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Call parent method indirectly

 
 
Eric J. Roode
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      07-03-2003
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To call a method in a class indirectly, you do:

$self->$method(@args);

To call a specific method in the parent class, you do:

$self->SUPER::foo(@args);

How do you delegate to a parent method indirectly? This:

$self->SUPER::$method(@args);

doesn't work -- it reports "Bad name after ::".

Is there a way to do this without eval? I am using AUTOLOAD to generate
simple accessor/mutator methods in my class (table-driven design), and want
to delegate unknown methods to the parent class (since many methods will be
inherited from the parent).

- --
Eric
$_ = reverse sort qw p ekca lre Js reh ts
p, $/.r, map $_.$", qw e p h tona e; print

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kfso0B0KoynkEUulLEh3JTKr
=CGuJ
-----END PGP SIGNATURE-----
 
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Malte Ubl
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      07-03-2003
Eric J. Roode wrote:
> How do you delegate to a parent method indirectly? This:
>
> $self->SUPER::$method(@args);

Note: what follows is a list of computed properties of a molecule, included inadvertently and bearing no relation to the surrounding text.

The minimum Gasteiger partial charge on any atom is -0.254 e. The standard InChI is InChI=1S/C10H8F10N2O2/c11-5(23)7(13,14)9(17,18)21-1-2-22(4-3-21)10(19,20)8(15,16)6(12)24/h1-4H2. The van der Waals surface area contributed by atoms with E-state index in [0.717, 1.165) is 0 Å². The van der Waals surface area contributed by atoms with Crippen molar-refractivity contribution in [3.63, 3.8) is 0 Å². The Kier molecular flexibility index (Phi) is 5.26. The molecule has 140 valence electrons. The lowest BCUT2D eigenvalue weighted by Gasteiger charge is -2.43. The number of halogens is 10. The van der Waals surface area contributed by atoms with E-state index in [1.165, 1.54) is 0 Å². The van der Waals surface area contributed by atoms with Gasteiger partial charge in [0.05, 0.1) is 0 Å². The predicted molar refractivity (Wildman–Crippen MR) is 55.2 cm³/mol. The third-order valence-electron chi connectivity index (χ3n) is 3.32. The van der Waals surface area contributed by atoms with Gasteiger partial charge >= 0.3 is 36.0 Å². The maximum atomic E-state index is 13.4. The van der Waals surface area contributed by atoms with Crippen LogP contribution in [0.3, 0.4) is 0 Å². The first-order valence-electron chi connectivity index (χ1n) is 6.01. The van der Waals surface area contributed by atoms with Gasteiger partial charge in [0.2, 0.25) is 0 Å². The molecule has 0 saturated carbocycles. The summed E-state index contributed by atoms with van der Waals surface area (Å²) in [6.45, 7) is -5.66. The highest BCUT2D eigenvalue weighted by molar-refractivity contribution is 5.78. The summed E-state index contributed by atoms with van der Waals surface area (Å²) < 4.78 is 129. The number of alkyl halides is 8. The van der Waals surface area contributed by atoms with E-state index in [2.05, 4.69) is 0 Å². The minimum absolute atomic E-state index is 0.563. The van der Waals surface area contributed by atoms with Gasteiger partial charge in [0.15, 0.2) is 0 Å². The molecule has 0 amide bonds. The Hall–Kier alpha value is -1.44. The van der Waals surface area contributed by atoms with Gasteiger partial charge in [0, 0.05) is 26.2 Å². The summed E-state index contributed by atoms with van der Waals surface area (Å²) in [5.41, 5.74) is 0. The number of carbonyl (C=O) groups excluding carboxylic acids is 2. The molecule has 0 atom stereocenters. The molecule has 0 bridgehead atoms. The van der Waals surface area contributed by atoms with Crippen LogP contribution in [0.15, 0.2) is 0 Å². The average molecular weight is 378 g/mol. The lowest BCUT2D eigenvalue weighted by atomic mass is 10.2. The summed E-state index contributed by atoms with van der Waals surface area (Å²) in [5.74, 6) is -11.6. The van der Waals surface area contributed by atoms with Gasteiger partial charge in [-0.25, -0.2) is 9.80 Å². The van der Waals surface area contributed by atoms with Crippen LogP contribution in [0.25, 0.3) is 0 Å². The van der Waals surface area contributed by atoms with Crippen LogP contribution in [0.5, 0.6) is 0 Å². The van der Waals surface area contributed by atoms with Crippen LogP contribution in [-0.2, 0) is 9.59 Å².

my $super = "SUPER::$method";
$self->$super(@args)

> doesn't work -- it reports "Bad name after ::".
>
> Is there a way to do this without eval? I am using AUTOLOAD to generate
> simple accessor/mutator methods in my class (table-driven design), and want
> to delegate unknown methods to the parent class (since many methods will be
> inherited from the parent).


Maybe you want to use delegation to delegate (as opposed to inheritance)?

bye
malte

 
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Eric J. Roode
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      07-03-2003
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Malte Ubl <(E-Mail Removed)> wrote in news:be16hb$32n$(E-Mail Removed):

> Eric J. Roode wrote:
>> How do you delegate to a parent method indirectly? This:
>>
>> $self->SUPER::$method(@args);

>
> my $super = "SUPER::$method";
> $self->$super(@args)


Interesting. I will try it.


>> Is there a way to do this without eval? I am using AUTOLOAD to
>> generate simple accessor/mutator methods in my class (table-driven
>> design), and want to delegate unknown methods to the parent class
>> (since many methods will be inherited from the parent).

>
> Maybe you want to use delegation to delegate (as opposed to
> inheritance)?


I'm sorry, I was using the word "delegate" loosely.

- --
Eric
$_ = reverse sort qw p ekca lre Js reh ts
p, $/.r, map $_.$", qw e p h tona e; print

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=64Vv
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Bart Lateur
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      07-04-2003
Steve Grazzini wrote:

>You can also do:
>
> $self->can("SUPER::$method")->(@args);


You forgot to pass along the object itself.

$self->can("SUPER::$method")->($self, @args);


I was wondering if there wasn't another way, something like

$self->SUPER->can($method)

but I guess not...

--
Bart.
 
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Eric J. Roode
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      07-04-2003
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Bart Lateur <(E-Mail Removed)> wrote in
news:(E-Mail Removed):

> Steve Grazzini wrote:
>
>>You can also do:
>>